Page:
HOUSE OF REPRESENTATIVES

H.C.R. NO.

125

TWENTY-NINTH LEGISLATURE, 2017

H.D. 1

STATE OF HAWAII

S.D. 1

 

 

 

 


HOUSE CONCURRENT

RESOLUTION

 

 

DECLARING HAWAII TO BE A HOOKIPA (WELCOMING) STATE and requesting local law enforcement agencies to decline to work with federal immigration authorities.

 

 

 


WHEREAS, the State motto "[u]a mau ke ea o ka āina i ka pono," which means, "[t]he life of the land is perpetuated in righteousness," reminds us that our deepest community values compel us to welcome the visitor and care for the wanderer in our midst; and

 

WHEREAS, the traditional Hawaiian value of hookipa, or open-hearted hospitality, calls us to welcome the visitor and the stranger alike, and to unselfishly extend to others the best that we have to give; and

 

WHEREAS, Hawaii is justifiably proud of its diverse immigrant heritage, which has woven the many people of this State into a rich tapestry of races, ancestral groups, religions, cultures, and languages from all over the world; and

 

WHEREAS, Hawaii's unique spirit of inclusiveness allows its diverse people to live in relative harmony because of our respect and aloha for each other and our commitment to peace and justice; and

 

WHEREAS, our state and county governments cultivate a culture of inclusion when they ensure that all people in our communities receive equal protection under the law and respectful treatment, without regard to their race, national origin, ancestry, or citizenship status; and

 

WHEREAS, Hawaii's inclusionary and peaceful culture is now threatened by inflammatory rhetoric and harsh federal policies that vilify immigrants, divide communities and families, and create fear and suspicion among different racial, ethnic, and ancestral groups; and

 

WHEREAS, the executive branch of the federal government has recently revived a program under section 287(g) of the Immigration and Nationality Act that allows a state or local law enforcement entity to enter into a partnership with the Immigration Control and Enforcement (ICE) division of the Department of Homeland Security in order to receive delegated authority for immigration enforcement within their jurisdictions; and

 

WHEREAS, the Tenth Amendment to the United States Constitution guarantees states' sovereignty and provides that "powers not delegated to the United States by the Constitution, nor prohibited by it to the States, are reserved to the States respectively, or to the people"; and

 

WHEREAS, the Tenth Amendment further provides that the federal government may not commandeer state and local officials by demanding that they enforce federal laws and regulatory programs; and

 

WHEREAS, each state, and municipality within each state, has the sovereign power to choose how it allocates its resources and cannot be forced to carry out the federal government's agenda; and

 

WHEREAS, local law enforcement agencies should not be required to bear the immense financial burden of enforcing federal immigration laws; and

 

WHEREAS, the people of Hawaii already shoulder the costs of providing health care, housing, education, and other social services to migrants from various Pacific Island communities, who were forced to leave their ancestral homelands because of the devastating effects of some actions of the United States, such as the above-ground testing of nuclear weapons and the building of large military installations that displaced islanders from the ancestral lands; and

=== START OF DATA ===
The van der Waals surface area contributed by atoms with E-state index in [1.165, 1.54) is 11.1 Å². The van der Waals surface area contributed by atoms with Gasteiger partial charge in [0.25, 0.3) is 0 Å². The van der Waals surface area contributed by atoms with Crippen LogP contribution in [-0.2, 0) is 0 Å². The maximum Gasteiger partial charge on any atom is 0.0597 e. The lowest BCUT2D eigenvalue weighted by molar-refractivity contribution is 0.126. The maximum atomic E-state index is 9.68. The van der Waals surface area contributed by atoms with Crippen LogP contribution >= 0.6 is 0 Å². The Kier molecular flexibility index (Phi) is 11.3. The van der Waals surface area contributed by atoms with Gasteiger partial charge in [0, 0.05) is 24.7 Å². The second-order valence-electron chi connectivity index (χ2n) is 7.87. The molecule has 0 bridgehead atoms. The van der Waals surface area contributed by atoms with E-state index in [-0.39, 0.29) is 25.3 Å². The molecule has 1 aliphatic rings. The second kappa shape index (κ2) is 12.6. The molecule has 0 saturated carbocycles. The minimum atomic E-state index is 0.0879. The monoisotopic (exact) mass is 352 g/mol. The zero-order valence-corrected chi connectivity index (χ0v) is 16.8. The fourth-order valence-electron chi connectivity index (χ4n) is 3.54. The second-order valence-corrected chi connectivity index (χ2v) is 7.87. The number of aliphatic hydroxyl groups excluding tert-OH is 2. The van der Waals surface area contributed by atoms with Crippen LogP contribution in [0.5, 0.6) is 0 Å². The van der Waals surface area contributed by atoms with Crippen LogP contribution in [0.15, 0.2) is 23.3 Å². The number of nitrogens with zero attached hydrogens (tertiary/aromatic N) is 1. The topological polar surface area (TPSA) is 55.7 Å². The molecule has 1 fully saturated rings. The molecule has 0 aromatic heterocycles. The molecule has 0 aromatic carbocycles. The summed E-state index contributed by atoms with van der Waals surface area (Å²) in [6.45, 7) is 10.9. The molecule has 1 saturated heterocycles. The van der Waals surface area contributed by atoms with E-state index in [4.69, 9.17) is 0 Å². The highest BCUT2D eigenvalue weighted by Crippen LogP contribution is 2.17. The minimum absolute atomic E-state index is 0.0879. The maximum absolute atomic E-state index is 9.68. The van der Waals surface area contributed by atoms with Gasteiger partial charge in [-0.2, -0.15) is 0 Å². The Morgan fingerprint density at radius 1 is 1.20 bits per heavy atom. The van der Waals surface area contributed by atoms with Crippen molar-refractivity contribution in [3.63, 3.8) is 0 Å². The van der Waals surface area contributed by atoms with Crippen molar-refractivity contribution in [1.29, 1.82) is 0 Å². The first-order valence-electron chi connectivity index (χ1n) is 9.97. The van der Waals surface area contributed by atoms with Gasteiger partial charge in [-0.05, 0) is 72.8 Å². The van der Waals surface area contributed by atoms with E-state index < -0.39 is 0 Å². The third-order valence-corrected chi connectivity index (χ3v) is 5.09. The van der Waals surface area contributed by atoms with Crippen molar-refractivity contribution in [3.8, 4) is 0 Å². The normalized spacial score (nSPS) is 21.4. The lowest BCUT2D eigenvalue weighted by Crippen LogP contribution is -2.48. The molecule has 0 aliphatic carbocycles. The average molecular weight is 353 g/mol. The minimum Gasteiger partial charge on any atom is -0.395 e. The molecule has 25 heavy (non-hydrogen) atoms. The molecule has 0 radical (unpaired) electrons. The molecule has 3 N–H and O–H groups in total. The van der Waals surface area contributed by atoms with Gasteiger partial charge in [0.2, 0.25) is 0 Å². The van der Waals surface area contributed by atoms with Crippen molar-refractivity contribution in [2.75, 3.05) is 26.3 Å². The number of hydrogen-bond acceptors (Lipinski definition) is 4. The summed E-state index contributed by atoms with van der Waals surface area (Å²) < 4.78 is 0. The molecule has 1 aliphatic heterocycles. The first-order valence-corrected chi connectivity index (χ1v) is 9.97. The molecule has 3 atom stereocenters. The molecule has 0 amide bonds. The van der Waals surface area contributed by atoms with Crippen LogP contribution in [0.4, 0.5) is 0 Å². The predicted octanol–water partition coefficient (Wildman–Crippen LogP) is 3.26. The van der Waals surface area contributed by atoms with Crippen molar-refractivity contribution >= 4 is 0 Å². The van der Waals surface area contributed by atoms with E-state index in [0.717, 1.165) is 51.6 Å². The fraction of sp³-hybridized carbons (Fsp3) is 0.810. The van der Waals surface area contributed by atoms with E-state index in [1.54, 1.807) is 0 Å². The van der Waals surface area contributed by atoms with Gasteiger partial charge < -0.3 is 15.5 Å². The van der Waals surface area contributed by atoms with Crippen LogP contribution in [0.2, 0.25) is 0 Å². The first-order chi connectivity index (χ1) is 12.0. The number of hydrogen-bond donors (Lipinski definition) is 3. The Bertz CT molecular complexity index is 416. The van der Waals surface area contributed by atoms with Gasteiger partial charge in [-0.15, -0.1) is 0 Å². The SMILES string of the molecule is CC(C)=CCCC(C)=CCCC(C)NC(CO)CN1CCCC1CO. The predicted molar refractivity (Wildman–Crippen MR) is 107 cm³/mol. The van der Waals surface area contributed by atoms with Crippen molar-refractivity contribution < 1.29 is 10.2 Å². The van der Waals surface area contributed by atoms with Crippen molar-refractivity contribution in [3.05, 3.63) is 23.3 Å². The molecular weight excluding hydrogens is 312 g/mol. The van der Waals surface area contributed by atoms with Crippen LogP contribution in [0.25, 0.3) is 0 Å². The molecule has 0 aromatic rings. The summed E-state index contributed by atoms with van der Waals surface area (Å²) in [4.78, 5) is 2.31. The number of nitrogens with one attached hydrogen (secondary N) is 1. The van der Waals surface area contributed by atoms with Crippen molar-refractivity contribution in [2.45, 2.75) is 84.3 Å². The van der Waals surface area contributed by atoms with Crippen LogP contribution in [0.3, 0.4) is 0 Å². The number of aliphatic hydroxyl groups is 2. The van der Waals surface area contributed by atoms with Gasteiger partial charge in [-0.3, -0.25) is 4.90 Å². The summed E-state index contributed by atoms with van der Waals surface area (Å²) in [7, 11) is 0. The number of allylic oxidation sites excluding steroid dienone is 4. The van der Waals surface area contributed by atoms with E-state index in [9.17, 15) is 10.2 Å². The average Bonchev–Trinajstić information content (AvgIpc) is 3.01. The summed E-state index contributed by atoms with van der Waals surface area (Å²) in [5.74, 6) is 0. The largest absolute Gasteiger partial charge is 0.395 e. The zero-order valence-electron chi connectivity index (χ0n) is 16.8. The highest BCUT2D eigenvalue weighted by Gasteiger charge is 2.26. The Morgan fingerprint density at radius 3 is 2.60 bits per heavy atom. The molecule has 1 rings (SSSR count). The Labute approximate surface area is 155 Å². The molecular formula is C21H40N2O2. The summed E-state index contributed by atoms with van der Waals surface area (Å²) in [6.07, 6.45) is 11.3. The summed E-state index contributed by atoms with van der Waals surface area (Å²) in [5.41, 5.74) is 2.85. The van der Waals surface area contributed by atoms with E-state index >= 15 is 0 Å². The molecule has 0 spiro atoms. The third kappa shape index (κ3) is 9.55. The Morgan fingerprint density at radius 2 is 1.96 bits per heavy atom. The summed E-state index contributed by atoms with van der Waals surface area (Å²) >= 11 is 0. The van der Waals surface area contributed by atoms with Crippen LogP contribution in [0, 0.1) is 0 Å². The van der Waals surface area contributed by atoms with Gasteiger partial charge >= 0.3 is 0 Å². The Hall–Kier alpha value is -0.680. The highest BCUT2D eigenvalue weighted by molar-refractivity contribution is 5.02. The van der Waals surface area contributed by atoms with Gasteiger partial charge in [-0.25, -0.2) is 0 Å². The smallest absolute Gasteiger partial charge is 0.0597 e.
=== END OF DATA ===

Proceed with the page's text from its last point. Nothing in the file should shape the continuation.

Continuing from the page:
WHEREAS, it would be an injustice to Hawaii's residents for the State, or any of its political subdivisions, to expend scarce state resources enforcing federal immigration policies instead of providing for housing, education, transportation, medical care, and other basic human needs here in Hawaii; and

 

WHEREAS, the involvement of state law enforcement officers in federal deportation programs and activities would alienate members of our many communities and undermine the relationships between the State's law enforcement agencies and local communities; and

 

WHEREAS, in the face of discriminatory policies and the element of uncertainty in the promulgation and execution of continually evolving orders and policies of the federal government, the State of Hawaii and its leaders are encouraged to advocate for the protection of all residents, including immigrants, and their due process rights, as guaranteed by the Constitutions of the United States and of the State of Hawaii; now, therefore,

 

BE IT RESOLVED by the House of Representatives of the Twenty-ninth Legislature of the State of Hawaii, Regular Session of 2017, the Senate concurring, that the State of Hawaii and its political subdivisions are requested to recognize that immigration is a federal function and that local law enforcement agencies should decline to work with federal immigration agencies; and

 

BE IT FURTHER RESOLVED that the State and its political subdivisions are requested to not expend state or county funds by entering into any agreements under section 287(g) of the Immigration and Nationality Act or any similar agreement with the United States Immigration and Customs Enforcement (ICE), or by engaging in any other law enforcement activities that collaborate with ICE or any other federal law enforcement agency in connection with the deportation of undocumented immigrants who have not been convicted of committing a violent crime; and

 

BE IT FURTHER RESOLVED that certified copies of this Concurrent Resolution be transmitted to the Governor; Mayors of the City and County of Honolulu and Counties of Kauai, Maui, and Hawaii; Chairs of the respective county councils; and Chiefs of Police of the City and County of Honolulu and the Counties of Kauai, Maui, and Hawaii.

Report Title:

Ho'okipa State; Federal Immigration Laws